Friendly Fire: The Hunting Of Phil Robertson

Phil Robertson is under attack. Sure, there’s the obvious attack from the gay lobby because of his comments in GQ. But he’s also being attacked from a rather unlikely source.

His own brothers and sisters in the faith.

It happens often. Some regular guy makes a theological splash in the deep end of the pool. Maybe it’s a college student with a spoken word viral video regarding religion. In this case, it’s a Louisiana duck hunter with an opinion on homosexuality.

In either case, a group of Christian celebrities waits to pounce. It doesn’t matter if there’s nothing particularly wrong with what the person said. The Christian Celebrity Police still deem it necessary to remind us of a few things.

Here’s a basic summary of their thoughts regarding the untrained spokesman, in this case, Phil Robertson.

“Phil Robertson didn’t do as good of a job at representing Jesus as, oh, I don’t know, maybe… Me!”

The thinking here seems to be that only those people with lots of initials after their names, a few books published under their name (even if they didn’t write said book) and a winsome personality are qualified to speak when culture and theology cross paths. Heaven forbid someone with grease underneath their fingernails engage the culture with the gospel.

The Christian Celebrity Police don’t stop there. They have another reminder for us when something like this starts grabbing headlines. Here’s how it goes.

Step One: Phil Robertson gets censured by A&E for his views on homosexuality.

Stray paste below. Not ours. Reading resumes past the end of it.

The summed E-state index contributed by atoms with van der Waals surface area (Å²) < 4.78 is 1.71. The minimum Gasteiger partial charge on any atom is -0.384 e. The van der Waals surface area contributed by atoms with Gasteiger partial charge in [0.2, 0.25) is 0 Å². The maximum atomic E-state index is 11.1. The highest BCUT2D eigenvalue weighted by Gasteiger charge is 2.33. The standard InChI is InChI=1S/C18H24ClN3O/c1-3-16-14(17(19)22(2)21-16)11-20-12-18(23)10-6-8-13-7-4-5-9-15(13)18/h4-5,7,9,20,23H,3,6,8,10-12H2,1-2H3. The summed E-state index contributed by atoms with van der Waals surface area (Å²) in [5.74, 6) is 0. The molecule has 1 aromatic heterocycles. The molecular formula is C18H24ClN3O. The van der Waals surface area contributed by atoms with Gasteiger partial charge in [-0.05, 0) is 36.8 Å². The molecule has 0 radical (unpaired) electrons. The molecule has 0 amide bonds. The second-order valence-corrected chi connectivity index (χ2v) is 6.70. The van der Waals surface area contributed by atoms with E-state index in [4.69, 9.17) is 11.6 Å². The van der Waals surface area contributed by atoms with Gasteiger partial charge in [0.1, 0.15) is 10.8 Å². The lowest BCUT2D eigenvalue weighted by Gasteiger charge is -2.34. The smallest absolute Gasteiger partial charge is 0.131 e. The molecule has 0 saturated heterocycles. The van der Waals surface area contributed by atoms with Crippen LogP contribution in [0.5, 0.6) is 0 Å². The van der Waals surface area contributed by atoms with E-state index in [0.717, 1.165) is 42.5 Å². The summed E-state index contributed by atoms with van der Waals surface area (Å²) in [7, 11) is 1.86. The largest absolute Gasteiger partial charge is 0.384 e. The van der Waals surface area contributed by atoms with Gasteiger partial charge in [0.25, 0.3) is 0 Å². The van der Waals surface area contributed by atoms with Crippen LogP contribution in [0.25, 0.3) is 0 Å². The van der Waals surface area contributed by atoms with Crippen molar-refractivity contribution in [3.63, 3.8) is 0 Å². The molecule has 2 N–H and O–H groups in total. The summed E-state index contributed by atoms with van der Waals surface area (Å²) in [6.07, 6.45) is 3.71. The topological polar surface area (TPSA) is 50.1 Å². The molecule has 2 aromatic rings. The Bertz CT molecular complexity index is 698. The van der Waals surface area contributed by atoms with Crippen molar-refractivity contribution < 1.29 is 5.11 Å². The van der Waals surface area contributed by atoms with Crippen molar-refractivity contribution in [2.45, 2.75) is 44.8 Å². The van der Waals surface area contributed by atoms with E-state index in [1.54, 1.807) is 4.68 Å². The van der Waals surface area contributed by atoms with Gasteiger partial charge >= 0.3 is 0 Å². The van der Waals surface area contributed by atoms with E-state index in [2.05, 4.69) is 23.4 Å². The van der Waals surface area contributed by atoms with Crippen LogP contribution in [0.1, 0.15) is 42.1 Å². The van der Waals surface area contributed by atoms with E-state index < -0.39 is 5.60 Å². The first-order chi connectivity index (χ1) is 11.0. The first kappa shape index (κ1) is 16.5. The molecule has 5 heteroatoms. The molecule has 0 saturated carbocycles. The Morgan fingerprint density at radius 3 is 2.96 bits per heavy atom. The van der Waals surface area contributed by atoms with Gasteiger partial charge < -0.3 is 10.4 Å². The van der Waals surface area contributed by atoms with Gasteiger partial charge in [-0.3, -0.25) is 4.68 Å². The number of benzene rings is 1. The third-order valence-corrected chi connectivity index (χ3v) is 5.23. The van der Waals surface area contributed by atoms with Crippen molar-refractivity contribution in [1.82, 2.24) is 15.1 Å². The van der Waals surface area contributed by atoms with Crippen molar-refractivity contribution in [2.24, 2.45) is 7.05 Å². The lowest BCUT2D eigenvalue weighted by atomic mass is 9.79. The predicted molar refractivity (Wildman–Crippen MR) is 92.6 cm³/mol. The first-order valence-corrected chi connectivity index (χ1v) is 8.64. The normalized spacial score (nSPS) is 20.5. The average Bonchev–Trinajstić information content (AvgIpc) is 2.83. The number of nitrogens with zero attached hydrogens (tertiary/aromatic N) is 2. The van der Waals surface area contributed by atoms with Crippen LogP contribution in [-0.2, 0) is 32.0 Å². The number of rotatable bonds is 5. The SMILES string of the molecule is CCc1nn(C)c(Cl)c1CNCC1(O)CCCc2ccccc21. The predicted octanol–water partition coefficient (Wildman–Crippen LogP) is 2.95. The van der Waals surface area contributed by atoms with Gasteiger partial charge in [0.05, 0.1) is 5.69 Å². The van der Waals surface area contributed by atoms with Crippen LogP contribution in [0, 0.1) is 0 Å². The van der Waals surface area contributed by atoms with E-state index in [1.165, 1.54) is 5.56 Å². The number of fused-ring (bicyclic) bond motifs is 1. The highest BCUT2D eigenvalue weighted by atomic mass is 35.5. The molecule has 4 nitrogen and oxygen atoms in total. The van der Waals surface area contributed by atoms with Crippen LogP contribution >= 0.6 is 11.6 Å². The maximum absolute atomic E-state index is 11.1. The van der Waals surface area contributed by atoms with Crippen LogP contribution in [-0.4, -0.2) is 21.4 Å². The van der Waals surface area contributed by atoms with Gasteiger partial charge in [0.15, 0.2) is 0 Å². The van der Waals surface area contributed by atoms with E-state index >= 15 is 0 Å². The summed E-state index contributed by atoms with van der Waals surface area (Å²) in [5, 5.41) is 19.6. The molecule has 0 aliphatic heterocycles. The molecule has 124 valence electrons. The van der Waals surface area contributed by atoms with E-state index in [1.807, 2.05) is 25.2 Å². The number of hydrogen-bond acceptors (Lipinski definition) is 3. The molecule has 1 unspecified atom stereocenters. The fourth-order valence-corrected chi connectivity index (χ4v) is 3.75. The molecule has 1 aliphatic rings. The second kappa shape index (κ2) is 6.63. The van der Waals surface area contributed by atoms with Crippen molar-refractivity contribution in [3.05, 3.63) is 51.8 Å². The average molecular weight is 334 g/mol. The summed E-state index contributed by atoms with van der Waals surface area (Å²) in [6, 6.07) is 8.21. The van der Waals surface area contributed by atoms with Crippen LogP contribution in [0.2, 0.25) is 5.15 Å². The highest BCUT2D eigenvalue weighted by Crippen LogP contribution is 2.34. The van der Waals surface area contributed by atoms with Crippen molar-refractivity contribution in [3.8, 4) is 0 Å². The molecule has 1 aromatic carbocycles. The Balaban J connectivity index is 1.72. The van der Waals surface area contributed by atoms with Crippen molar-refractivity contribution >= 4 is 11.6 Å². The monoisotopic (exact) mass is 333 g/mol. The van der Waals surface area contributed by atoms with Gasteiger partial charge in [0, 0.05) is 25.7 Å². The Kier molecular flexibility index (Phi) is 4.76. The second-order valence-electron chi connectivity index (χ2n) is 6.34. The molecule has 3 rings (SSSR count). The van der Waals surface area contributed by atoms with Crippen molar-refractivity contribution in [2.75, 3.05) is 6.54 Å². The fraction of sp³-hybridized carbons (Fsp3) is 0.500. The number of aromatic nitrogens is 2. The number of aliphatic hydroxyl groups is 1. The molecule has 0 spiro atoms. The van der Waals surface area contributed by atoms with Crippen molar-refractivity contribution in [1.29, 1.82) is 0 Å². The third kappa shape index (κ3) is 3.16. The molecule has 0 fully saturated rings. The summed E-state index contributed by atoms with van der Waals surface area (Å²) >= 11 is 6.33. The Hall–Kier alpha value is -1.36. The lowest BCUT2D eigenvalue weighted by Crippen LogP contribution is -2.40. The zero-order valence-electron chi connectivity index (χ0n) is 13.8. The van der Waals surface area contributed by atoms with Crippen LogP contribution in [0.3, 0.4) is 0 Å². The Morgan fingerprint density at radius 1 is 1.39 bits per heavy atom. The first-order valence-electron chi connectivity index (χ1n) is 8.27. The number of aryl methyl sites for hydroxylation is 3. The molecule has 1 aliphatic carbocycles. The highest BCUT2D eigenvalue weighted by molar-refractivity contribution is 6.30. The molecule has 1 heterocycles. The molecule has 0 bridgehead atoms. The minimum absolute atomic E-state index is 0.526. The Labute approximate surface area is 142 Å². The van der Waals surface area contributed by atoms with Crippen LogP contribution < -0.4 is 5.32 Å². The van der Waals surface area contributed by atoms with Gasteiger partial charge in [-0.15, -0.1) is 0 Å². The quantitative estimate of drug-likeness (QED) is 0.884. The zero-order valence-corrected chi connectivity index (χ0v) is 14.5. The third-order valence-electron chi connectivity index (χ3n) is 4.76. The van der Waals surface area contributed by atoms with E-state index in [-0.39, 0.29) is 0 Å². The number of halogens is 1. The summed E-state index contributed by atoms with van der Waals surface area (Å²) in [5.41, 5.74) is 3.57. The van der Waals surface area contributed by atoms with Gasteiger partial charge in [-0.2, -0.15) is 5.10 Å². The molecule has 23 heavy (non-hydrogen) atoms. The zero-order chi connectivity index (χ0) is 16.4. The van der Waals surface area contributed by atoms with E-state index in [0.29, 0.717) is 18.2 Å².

Step Two: Fans of Phil Robertson are outraged.

Step Three: The Christian Celebrity Police step in to remind us that, “people in a war torn village in Afghanistan could not care less about this scandal” or “people died and went to hell while you were upset about A&E.”

This is John Acuff’s Jesus Juke on steroids. Where does it end? Surely they know that people died and went to hell while they were reminding us that people died and went to hell during our outrage at the Robertson situation. Should we, therefore, not worry about other non-theological issues because they distract us from those who are going to hell and the indifferent people in Afghan villages?

“Man! The neighbor’s kids busted out my front windshield again. That’s the second time this month.”

“Get over it. Do you realize how many people went to hell while you were worrying about your non-gospel-centered windshield? Besides, do you think that the people in war torn villages in Afghanistan care about your windshield?”

Phil Robertson is not perfect. Far from it. But God, in his sovereignty and for his good purposes, chose to give Phil this platform. He has done it to other imperfect men and women before. People like Abraham, Esther and Peter. And, until the return of Christ, he will allow other imperfect men and women to represent him.

In the meantime, Phil Robertson is living what he believes. He’s not shying away from the parts of the Bible that are a bit too difficult for our hedonistic culture to digest. Maybe that’s something the qualified experts can learn from Phil.

Sometimes, we can be so winsome in our engagement of cultural issues that we cease saying anything worth listening too. All because we’re afraid of being viewed as being homophobic or insensitive.

But, as recent history has shown us, all one has to do in order to earn themselves a scarlet letter is simply to restate what the Bible says about homosexuality. The gay lobby is sure to fire back.

Sadly, so are some of our own brothers and sisters.

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Click here to see comments made by Al Mohler and Russell Moore in the wake of Robertson’s comments. Both men appeared on CNN and both did an excellent job of representing Christ and defending their brother.

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